It is my pleasure to introduce to you, a new Diabetes Prevention Education, Public Relations Campaign established under the name Fannie Estelle Hill Grant, started by me, Lyndia Grant-Briggs, after the loss of my mother who succumbed to Type 2 Diabetes on Christmas Day, December 25, 2000. I noticed a fire burning in the Diabetes health arena, and it is still burning out of control. The diabetes prevention and education public relations campaign was started in an effort, to “Fan the Flames”, and put out the fire.
Fannie Grant was 73 years old, a homemaker, who loved her family very much, and she believed in preparing wonderful home-cooked meals for the family. You name it, and we had it. We would have desserts any day of the week. Mama enjoyed cooking, cleaning and washing clothes, and although she raised nine children of her own, she always had room for other needy children.
In our early years, from 1945-1965, Mother was the wife of a sharecropper in North Carolina, but they moved the family to Washington, D.C. in 1965. So for more than 30 years, Mother Grant, our father and all of us children called the Washington Metropolitan Area home.
Our family learned that Mother had Type 2 Diabetes after a major stroke she had back in 1988-89. She lived 11-12 years after the diagnosis. Lyndia and her Sisters, (The Grant Sisters) pledged to begin the educational prevention campaign while they visited with and/or cared for their mother during her last year of life.
After moving back home to North Carolina, Mother Grant enjoyed her latter years in a very peaceful way. Us children purchased her a new home, took over all of the mortgage payments, and she was happy. Mother Grant enjoyed living on this wonderful 227-acre farm, near Kinston, North Carolina. She was one of the heirs to this wonderful farm left to her family by their father, and my grandfather, Floyd Hill.
She enjoyed walking around the farm, following my father, Bishop Benjamin Grant, around the garden as he worked. She enjoyed shopping with her sisters going to yard sales. Shopping gave her considerable joy near the end of her life.
Mother suffered numerous strokes, seven to ten to be specific. During one stoke, she lost the use of her tongue and couldn’t speak at all. Mother Fannie’s kidney failed, she was receiving kidney dialysis for the last two years of her life, she had high blood pressure for many years, and both of her legs were amputated above her knees.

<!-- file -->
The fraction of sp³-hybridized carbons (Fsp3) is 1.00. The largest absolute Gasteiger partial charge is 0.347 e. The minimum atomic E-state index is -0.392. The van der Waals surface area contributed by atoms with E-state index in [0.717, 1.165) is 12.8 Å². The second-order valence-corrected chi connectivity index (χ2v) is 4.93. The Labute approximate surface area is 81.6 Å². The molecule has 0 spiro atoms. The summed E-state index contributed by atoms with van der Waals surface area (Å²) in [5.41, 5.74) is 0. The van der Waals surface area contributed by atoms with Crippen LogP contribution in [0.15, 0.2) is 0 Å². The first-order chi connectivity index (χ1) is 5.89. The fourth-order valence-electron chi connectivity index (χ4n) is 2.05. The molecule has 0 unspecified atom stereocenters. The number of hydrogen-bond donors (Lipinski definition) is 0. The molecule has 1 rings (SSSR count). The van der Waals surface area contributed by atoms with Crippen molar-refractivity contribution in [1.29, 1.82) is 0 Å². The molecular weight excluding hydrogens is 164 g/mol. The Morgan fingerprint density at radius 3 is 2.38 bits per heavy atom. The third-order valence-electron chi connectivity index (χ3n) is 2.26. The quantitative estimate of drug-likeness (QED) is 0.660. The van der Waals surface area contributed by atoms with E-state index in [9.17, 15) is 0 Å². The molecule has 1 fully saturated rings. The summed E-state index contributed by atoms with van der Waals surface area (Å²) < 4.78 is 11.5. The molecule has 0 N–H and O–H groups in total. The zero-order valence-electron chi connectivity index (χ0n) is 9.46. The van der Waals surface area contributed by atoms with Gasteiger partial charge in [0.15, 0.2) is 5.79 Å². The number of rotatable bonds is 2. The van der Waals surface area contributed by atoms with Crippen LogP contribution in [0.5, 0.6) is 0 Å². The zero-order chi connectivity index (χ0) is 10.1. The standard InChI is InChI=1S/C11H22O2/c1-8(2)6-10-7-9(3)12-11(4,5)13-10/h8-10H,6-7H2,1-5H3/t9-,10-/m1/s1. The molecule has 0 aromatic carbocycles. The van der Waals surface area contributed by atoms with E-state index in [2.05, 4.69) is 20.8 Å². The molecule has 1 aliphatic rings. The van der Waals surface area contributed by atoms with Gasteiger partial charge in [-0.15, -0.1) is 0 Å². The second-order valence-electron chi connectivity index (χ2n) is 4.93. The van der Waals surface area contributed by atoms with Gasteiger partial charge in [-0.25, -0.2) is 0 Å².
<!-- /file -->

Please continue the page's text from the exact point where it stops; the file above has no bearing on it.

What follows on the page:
We wanted to know more about the disease that took our mother in such a brutal fashion. There was so much pain and suffering prior to her death. Mother Grant was a Christian, she was an Evangelist who preached the gospel in churches throughout the Washington D.C. Area, and everyone loved her and called her Ma.
Our mother was very special, and as her oldest daughter, I promised to carry out a public awareness campaign, to educate millions of people regarding the causes and preventions of Type 2 Diabetes. In educating the general public, I feel a lot better, because my mother’s living shall not be in vain. My sisters and I have been blessed over the past 20 years, we’ve had lots of success in publicizing several major events, we coordinated a major festival, called Georgia Avenue Day in Washington, D.C. The festival and parade attracted more than 200,000 people, major corporate sponsors and celebrities. We worked for two Presidential Inaugural Committees, one was for the Republicans, George Herbert Walker Bush and for other for the Democrats, President Bill Clinton, for two D.C. Mayors, Marion Barry and Sharon Pratt Kelly, and three D.C. City Councilmembers, Charlene Drew Jarvis, Frank Smith and Eyde Whittington. Another major achievement was an appointment that I received as project director by Councilman Frank Smith, to erect the Spirit of Freedom Memorial, a new national African American Civil War Memorial located in Washington, D.C. This monument pays tribute to 209,145 United States Colored Troops who fought in the American Civil War.